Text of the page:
These 3 bobbins aka thread holders would have been used in China when hand sewing was the major activity of the women of the house. Each bobbin was individually carved and each has a small ball which moves freely within the carved slot. Either individually or as a group, they are nice ethnographic artifacts of the Chinese culture during the Qing dynasty.
This is one of 2 hexagonal shaped tea cannisters which I have listed separately. This one has an incised scene of a mature bird on one side. The other side has 2 sentences from the famous Tang dynasty poem by Lu Tong. The bamboo has darkened considerably with age.
This cannister style caddy is from an estate in the US...Both the Chinese and Japanese used this shape tea cannister and Lu Tongs poems were also highly regarded in Japan, so it is possible the these tea caddies are Japanese in o...
This purse would have had a shoulder strap attached and would have been used by an adult female of the Chinese Yi ethnic minority group. All hand stitched with cross stitching embroidery and other techniques, hand made cording (string) knotted across the bottom. The bag is lined with home spun had woven fabric made from "fireweed" plant. Back is unadorned.
piece is 12.5 inches across. light soiling from use.
Each band of this pair of very fine silk embroideries have 2 sets mirror images: one set of floral motif and the other set of a couple celebrating. Both sets use satin stitch, french knot (aka forbidden stitch) and couching embroidery techniques. The embroideries are on a background fabric of fine patterned silk which measures 6" by 15". The floral embroidery is 1.5 x 2" and the couple embroidery is 1.5 x 5". Because of the sizes of the fabric and the sizes and arrangement of the embroiderie...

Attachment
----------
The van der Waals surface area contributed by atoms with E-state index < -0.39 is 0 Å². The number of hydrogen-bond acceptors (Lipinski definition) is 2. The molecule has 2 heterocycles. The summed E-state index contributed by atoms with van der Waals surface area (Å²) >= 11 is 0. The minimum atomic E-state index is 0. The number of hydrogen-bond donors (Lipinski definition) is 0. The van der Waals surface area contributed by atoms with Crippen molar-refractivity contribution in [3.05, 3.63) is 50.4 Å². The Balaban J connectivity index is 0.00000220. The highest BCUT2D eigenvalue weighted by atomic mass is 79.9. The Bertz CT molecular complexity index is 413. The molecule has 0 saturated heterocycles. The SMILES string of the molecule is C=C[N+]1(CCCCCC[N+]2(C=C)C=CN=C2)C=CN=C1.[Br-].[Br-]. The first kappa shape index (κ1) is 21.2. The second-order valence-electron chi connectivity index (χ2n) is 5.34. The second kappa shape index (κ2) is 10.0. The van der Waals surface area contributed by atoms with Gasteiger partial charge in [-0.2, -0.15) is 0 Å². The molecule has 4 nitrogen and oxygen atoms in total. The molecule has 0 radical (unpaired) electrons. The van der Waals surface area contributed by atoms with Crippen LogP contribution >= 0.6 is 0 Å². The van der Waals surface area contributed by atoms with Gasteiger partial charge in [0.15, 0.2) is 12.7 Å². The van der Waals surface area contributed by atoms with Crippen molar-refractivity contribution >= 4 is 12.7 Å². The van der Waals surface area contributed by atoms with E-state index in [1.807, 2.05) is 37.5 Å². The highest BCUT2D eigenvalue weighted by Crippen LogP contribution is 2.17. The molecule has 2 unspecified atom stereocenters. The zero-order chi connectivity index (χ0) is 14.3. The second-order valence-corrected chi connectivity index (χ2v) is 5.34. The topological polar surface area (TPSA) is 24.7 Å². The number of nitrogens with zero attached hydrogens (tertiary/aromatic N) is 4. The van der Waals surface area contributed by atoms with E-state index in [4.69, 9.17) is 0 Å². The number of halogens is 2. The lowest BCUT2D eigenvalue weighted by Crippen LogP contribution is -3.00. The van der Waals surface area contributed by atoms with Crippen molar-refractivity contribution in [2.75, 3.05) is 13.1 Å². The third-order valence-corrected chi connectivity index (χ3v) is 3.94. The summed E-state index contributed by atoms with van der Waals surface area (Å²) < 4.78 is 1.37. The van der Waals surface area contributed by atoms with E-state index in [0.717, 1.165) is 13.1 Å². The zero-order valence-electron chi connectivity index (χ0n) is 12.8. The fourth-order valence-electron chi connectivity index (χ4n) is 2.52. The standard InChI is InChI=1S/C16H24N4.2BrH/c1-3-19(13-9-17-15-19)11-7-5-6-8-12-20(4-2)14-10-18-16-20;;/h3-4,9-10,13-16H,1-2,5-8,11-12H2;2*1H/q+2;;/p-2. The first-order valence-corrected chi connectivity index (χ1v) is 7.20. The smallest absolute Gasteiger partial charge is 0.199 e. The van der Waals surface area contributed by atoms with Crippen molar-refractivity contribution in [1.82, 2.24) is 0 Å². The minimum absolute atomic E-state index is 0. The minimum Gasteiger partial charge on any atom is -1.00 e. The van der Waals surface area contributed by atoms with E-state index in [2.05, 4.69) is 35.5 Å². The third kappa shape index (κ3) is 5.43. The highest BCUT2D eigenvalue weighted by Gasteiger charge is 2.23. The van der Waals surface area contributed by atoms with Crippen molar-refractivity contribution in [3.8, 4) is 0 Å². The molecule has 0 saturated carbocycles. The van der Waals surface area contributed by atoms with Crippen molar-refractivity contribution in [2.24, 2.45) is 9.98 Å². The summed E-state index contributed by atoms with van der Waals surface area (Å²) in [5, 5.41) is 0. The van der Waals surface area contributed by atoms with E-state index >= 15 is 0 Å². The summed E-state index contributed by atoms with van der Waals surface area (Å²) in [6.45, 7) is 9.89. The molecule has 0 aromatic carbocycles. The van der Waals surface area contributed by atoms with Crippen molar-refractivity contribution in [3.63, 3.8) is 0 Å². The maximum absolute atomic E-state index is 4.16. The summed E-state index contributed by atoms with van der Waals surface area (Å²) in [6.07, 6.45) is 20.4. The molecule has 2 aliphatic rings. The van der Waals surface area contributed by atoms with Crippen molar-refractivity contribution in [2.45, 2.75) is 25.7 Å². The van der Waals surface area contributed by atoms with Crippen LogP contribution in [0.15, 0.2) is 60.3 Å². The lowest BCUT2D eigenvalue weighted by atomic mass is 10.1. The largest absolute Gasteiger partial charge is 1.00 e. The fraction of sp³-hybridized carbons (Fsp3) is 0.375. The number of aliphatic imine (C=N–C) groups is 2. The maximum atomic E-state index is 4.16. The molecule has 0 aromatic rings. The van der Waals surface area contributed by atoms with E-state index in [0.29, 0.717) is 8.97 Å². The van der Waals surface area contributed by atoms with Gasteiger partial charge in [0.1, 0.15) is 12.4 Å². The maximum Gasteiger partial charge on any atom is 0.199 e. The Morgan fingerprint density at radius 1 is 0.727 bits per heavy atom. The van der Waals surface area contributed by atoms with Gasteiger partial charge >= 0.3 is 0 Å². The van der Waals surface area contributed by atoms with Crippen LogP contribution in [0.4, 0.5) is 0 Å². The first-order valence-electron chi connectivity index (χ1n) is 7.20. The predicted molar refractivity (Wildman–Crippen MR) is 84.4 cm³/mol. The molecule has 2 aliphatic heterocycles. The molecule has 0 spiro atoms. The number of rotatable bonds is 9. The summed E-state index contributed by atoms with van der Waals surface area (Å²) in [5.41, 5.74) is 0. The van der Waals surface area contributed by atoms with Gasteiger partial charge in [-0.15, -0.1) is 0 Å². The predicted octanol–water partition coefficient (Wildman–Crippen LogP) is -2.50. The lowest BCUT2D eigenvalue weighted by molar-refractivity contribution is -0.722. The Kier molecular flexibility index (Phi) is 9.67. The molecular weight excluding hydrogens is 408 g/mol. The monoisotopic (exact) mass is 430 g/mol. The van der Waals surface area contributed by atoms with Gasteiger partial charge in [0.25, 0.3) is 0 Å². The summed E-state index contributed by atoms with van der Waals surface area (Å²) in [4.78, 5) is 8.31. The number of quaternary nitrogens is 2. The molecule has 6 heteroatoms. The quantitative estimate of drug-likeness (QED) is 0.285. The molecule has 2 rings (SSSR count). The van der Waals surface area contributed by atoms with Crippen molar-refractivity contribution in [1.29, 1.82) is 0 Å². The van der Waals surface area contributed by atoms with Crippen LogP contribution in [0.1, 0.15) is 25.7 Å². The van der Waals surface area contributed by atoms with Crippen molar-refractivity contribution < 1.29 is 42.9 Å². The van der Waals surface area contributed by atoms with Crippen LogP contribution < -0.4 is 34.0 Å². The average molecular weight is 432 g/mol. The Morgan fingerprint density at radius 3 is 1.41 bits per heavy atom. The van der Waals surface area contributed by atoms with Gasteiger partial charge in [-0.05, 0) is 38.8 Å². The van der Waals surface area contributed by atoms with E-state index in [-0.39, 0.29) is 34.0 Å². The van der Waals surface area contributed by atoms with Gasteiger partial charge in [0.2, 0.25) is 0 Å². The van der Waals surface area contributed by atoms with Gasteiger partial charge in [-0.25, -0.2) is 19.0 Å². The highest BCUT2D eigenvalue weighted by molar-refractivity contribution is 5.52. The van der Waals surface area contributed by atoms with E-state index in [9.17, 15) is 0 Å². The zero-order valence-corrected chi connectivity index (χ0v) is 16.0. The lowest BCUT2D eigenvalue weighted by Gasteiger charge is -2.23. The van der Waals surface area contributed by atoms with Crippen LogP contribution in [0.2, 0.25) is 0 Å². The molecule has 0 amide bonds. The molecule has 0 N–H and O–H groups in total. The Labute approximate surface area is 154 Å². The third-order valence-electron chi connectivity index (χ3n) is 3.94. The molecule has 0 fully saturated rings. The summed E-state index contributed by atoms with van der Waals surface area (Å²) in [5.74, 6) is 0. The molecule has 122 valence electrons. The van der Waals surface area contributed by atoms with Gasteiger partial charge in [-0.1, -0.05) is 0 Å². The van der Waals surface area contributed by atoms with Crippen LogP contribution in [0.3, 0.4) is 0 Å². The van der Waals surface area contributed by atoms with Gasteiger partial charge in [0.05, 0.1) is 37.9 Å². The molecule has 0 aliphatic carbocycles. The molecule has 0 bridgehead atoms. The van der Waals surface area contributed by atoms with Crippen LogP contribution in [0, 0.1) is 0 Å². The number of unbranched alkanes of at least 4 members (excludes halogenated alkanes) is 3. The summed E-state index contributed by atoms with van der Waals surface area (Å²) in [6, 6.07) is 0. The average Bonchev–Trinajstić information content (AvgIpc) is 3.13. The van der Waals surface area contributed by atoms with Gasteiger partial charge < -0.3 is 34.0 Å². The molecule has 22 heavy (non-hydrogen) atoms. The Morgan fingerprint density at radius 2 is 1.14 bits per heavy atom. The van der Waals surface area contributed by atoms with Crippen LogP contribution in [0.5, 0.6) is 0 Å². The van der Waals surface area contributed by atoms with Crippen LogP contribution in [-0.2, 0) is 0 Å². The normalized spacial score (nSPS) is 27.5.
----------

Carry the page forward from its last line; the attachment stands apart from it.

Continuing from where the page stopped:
This Yao necklace and matching pair of earrings have added beads and long silk tassels. Both are light weight and easy to wear. The earrings are hollow with the same repeated design pattern on the backside. The wire loop may be a bit thick as they were made to accommodate the large ear holes which are traditional for the Chinese minority groups. These loops could easily be changed out for posts or a thinner wire hoop.
Dr Fu Qing Zhu "published" his book on Women's Health Issues in 1816. Originally hand copied until the 1860's, publications after that were made using hand carved woodblocks. This particular copy appears to be from 1885. It has all 4 volumes and the original cloth binding cover. There are hand written prescriptions on the front of 2 volumes. The condition of this set reflects its age and useage.
Copies of this book have been used by traditional Chinese doctors from its first publication...
Toward the late Qing and early Republic periods, footbinding in urban centers became less common. But women were still concerned with fashionable footwear. This pair of beaded strips are actually shoes parts which would have been sewn with other matching beaded fabric parts to form a pair of beaded shoes
Using these Chinese lotus-shaped lacquer tea saucers simplified passing and serving hot tea. Traditional Chinese symbols are delicately painted with copper color over a black lacquer background. There is a double happiness symbol at each end along with clouds, water waves and lucky bat symbol in the center. The back side is traditional Chinese red.